By Joanna Shaw Flamm
Yesterday, the NY Post broke a story about meat quality at Union Market, which has locations in Park Slope and Carroll Gardens. The claim? That the meat they sell as ‘all-natural/hormone-free’ is often none of the above. The Post got an anonymous tip from a butcher, who was able to provide invoices showing repeated orders from Union Market for his regular old hormoned-up, not-all-natural meat.
“‘Nearly every week, the store butchers call to order beef or pork, and it’s not natural, or antibiotic- or hormone-free. I would bet they are not telling the customers that,’ said the butcher, who asked that his name be withheld.”
The Post followed up with some sleuthing of their own:
“On recent visits to Union Market’s three stores — which coincided with meat shipments from the source — store butchers reiterated the ‘all natural’ mantra.”
They even shot video on the story, interviewing Brooklynites on the street outside Union Market’s Park Slope location:
Union Market co-owner Marko Lalic is furious, of course, and says both that the claims are untrue…and that they’re performing an internal investigation.
“‘Everything we buy is carefully and thoroughly checked before we bring the meat into our stores,’ Lalic said. On rare occasions when suppliers don’t have a particular product in stock, he said, the stores might make a substitution with another product that meets its standards.”
In a response on Facebook to the story, Union Market says:
“Union Market keeps close watch over the requirements for all of the products in our meat department. From time to time, a particular cut of meat is not available to us within the guidelines of our meat program. Then and only then, we may make a substitution if we feel that having the particular cut available is essential to meet our customers’ needs. In this case, it is also our strict policy to inform the customers of this special case, both in proper signage at the point-of-sale and verbally through our butchers. The informed customer can then make a personal choice based on full disclosure of the facts…”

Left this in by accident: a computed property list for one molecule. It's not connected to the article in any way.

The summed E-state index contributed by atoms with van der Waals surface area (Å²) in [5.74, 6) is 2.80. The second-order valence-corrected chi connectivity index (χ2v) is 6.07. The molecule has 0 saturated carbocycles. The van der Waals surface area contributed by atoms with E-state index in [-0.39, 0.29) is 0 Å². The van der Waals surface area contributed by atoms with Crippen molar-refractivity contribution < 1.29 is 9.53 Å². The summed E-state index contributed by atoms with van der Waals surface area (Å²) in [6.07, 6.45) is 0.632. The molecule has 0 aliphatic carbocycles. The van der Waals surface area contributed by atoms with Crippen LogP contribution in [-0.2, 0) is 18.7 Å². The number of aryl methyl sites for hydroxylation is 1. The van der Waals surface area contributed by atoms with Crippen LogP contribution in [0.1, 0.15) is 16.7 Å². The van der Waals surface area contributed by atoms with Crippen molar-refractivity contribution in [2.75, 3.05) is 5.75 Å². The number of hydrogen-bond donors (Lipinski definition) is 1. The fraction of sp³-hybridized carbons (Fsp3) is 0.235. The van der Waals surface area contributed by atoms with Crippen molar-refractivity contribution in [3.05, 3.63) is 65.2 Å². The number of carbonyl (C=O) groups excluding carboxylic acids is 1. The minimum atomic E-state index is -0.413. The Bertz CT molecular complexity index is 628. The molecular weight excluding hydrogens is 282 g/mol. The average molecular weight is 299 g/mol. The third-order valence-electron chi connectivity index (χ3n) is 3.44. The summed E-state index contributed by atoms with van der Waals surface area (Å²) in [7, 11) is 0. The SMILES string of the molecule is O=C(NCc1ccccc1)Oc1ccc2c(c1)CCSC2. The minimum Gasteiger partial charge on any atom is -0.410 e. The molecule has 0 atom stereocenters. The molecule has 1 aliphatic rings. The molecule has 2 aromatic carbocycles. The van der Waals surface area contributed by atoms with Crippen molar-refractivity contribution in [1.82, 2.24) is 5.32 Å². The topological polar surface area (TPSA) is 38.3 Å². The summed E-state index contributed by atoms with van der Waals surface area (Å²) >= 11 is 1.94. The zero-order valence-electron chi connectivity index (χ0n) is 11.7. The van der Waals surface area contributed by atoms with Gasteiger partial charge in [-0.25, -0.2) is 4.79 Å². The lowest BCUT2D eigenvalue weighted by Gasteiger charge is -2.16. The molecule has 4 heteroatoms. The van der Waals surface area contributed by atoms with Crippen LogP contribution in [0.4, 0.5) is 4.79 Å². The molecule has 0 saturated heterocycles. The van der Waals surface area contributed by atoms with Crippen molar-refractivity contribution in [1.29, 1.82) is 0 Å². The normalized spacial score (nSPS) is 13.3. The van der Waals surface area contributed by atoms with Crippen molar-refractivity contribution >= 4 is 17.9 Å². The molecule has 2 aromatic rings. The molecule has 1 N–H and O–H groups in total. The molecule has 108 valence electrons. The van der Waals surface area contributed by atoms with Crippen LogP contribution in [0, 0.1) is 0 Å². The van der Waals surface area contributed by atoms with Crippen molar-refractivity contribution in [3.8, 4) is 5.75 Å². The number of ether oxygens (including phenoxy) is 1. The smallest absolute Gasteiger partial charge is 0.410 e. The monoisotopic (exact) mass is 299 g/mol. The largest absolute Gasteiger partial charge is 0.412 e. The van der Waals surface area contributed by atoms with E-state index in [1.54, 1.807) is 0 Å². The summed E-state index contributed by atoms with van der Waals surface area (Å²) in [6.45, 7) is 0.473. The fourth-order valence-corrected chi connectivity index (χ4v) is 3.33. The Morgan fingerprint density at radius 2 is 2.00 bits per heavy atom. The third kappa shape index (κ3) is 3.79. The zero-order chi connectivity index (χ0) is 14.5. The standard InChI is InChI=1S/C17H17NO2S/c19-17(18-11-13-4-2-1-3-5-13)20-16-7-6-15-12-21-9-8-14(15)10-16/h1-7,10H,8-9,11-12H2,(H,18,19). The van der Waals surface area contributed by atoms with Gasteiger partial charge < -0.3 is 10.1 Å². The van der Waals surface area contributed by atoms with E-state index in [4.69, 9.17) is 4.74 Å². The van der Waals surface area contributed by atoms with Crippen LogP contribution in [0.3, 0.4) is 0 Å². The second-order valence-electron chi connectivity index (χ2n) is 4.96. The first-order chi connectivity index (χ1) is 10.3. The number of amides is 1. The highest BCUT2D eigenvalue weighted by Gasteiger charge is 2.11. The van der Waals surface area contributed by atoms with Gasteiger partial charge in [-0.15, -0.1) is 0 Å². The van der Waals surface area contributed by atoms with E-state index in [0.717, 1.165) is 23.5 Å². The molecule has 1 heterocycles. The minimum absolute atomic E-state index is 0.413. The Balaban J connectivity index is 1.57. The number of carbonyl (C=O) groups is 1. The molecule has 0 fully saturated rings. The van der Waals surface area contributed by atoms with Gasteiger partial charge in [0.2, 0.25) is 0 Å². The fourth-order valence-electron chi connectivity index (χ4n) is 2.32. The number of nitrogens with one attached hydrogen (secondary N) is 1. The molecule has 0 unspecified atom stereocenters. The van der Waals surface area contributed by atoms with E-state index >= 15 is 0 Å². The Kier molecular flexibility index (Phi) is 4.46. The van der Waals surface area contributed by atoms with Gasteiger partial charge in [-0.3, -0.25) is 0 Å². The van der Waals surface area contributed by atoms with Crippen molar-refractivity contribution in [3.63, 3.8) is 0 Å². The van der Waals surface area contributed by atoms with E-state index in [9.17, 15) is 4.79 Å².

And so, the he-said-she-said goes on. Aside from the truth or falsehood of these particular allegations, this case brings up two big points:
1. It is really, really hard to know where your meat is actually coming from. Unless we raise it ourselves, we place that trust in all sorts of different places, most of which are hard to vet as an individual. We trust the farmer if we’re buying at a Greenmarket; we trust a butcher if we’re buying at a meat counter; we trust the packaging that says “grass-fed” if we buy at a grocery store. As consumers, we need to ask questions and think about where we’re putting our trust. If we’re not comfortable with what we’re hearing or seeing, we need to keep searching.
2. It is really, really hard to keep high quality, organic or all-natural meat in constant supply. There have been lots of reports about the lack of access small organic beef farmers have to slaughterhouses, so if it turns out that Union Market has had a hard time keeping high quality meat in stock, no one should be surprised. Maybe if more stores allowed themselves to simply be out of beef when there wasn’t enough, consumers would learn something about the way our food system works today. Of course, we demand the food we want whenever we want it, which puts pressure on even the best sources to give us what we want…or to pretend they are.
(h/t F’d in Park Slope)